Bowyer dega

What a difference a week makes: Clint Bowyer goes from worst finish of season at Richmond to best at Talladega

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It’s been 51 races – Charlotte in October 2012 – since Clint Bowyer last went to victory lane in a Sprint Cup event.

While he didn’t win in Sunday’s Aaron’s 499 at Talladega Superspeedway, Bowyer took a step in the right direction, finishing third.

It was his best finish thus far in this season’s first 10 races and his first top-five showing since the 2013 season finale at Homestead Miami Speedway.

With the Sprint Cup Series heading to Bowyer’s home track of Kansas Speedway this Saturday night, a place he’s still looking for his first career win at, Sunday’s finish at ‘Dega was a step in the right direction towards breaking the longest winless streak of Bowyer’s career.

When asked if his showing was a combination of gratification for coming so close, yet also frustration for still not breaking through for a win, Bowyer admitted to mixed emotions.

“Any time you finish on the podium at Talladega you’re somewhat excited but any time you’re that close to the front and taking that checkered flag, it’s pretty easy to get greedy in this sport,” Bowyer said. “It’s kind of just a little bit of both.”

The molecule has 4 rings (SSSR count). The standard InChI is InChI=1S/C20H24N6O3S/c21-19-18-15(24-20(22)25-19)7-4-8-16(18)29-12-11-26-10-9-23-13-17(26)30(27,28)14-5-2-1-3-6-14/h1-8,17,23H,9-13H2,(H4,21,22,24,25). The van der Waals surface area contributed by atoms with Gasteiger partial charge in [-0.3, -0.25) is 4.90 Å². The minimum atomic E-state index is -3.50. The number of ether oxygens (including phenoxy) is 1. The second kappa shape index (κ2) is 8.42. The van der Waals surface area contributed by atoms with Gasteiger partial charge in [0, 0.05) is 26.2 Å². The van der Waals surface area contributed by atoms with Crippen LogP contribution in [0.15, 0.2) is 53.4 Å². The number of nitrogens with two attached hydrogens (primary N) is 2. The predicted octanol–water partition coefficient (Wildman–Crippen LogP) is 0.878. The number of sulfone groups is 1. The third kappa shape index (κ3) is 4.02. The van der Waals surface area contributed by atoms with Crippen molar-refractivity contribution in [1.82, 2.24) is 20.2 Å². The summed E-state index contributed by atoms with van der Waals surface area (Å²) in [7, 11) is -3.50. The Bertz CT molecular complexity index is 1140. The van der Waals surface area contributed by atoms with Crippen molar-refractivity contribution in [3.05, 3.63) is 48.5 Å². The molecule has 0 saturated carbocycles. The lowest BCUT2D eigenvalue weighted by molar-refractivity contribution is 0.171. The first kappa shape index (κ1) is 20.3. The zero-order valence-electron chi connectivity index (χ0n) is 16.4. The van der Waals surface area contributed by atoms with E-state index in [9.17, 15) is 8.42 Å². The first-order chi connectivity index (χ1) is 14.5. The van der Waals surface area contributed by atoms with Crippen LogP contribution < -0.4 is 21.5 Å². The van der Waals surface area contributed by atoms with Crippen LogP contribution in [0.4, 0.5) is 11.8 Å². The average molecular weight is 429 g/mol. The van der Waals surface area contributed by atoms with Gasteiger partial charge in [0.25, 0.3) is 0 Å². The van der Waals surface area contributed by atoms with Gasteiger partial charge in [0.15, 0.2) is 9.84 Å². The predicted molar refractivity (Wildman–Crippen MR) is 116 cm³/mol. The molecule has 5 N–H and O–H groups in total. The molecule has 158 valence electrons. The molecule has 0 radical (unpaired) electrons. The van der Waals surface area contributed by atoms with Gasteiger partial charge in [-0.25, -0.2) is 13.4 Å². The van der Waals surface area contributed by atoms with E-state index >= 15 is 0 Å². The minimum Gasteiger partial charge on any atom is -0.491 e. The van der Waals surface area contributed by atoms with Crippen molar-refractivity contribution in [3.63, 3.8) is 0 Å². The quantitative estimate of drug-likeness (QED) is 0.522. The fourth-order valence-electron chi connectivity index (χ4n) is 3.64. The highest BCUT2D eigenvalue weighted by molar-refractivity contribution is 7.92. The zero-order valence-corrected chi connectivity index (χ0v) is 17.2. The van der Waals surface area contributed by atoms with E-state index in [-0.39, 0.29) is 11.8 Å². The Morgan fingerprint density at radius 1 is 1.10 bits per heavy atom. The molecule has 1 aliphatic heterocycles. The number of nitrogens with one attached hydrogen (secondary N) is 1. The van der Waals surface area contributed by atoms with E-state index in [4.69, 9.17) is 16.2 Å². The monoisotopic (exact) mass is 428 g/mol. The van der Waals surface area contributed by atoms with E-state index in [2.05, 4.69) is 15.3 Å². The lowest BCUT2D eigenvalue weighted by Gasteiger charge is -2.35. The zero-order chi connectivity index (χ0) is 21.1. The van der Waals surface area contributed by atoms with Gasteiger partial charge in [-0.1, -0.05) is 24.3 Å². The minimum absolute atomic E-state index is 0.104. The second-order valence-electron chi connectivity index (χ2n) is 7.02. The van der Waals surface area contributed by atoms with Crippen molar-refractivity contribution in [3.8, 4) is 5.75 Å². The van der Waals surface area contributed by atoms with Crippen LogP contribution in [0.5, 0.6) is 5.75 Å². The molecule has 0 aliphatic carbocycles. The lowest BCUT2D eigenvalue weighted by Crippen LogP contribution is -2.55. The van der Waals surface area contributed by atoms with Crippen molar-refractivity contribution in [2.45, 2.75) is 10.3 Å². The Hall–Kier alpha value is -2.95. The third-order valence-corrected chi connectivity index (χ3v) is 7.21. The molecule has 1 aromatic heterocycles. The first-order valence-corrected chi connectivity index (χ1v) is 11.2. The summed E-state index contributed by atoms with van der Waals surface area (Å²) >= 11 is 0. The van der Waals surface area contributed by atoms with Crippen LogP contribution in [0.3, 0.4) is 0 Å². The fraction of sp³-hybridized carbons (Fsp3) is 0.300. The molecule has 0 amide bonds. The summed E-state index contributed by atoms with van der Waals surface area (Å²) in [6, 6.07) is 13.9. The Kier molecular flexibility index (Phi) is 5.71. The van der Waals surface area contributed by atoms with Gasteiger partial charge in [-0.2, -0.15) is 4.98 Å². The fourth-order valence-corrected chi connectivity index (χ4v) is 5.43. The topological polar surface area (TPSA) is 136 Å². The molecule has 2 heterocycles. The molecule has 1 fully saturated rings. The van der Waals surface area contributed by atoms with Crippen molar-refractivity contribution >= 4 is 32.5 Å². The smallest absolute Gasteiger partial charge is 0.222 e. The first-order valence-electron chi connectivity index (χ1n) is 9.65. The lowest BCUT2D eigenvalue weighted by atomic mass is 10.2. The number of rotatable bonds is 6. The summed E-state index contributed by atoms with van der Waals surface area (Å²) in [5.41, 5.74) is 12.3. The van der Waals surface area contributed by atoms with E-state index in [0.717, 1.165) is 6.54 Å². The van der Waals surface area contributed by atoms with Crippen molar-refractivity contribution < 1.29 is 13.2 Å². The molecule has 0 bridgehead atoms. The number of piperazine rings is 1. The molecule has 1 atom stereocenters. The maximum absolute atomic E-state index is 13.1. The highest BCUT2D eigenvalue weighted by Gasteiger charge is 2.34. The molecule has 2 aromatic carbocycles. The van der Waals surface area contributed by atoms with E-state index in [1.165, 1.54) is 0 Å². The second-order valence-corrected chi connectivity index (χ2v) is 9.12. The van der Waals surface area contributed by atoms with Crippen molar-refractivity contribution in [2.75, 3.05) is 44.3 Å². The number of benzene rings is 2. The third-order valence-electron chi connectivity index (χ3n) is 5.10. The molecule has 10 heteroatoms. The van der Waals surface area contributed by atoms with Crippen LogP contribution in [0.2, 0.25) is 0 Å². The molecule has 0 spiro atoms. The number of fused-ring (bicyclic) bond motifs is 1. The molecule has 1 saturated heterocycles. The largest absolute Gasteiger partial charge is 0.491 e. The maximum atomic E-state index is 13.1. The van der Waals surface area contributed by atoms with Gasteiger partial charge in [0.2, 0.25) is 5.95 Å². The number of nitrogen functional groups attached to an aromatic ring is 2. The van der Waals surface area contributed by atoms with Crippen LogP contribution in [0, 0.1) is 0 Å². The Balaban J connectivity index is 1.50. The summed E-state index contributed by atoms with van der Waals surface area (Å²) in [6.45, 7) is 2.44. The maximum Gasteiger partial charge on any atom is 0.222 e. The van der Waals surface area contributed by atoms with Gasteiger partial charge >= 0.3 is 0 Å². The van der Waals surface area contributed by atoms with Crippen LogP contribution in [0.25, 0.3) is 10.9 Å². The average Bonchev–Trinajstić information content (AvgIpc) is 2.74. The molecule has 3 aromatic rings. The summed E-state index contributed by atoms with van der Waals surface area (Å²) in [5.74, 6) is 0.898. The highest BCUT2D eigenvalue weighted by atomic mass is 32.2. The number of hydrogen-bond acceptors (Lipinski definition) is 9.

This is a crucial year for Bowyer, who leaves Talladega climbing from 20th to 18th in the standings. Not only is the winless streak ever-present in his mind, he’s also in the final year of his contract with Michael Waltrip Racing.

While it’s likely Bowyer will re-sign with MWR for another three years at some point, he also has to worry about making the Chase for the expanded and revamped Sprint Cup.

If he could put together a season like he did in his first season at MWR – 2012, when he won a single-season career high of three races and ultimately finished second in the overall standings to Brad Keselowski – it would certainly help Bowyer’s leverage when it comes to signing on the dotted line.

Bowyer and Greg Biffle were chasing eventual winner Denny Hamlin on the final lap at Talladega when a wreck occurred behind them. It left both Bowyer and Biffle befuddled of sorts: do they race hard to try and overtake Hamlin, or do they wait and anticipate a yellow caution, thus freezing them in their respective spots on the track?

It was the latter, as it turned out.

“Long day, long race, but it’s all about being there at the end,” Bowyer said. “The only way I know to guarantee myself and my team that I can at least give them a chance is to be patient and be boring, lead a boring race there for a while and then go for broke at the end.

“We did that, we got up in position and everything was going right, and it’s just like Greg said, you’re kind of damned if you do, damned if you don’t.”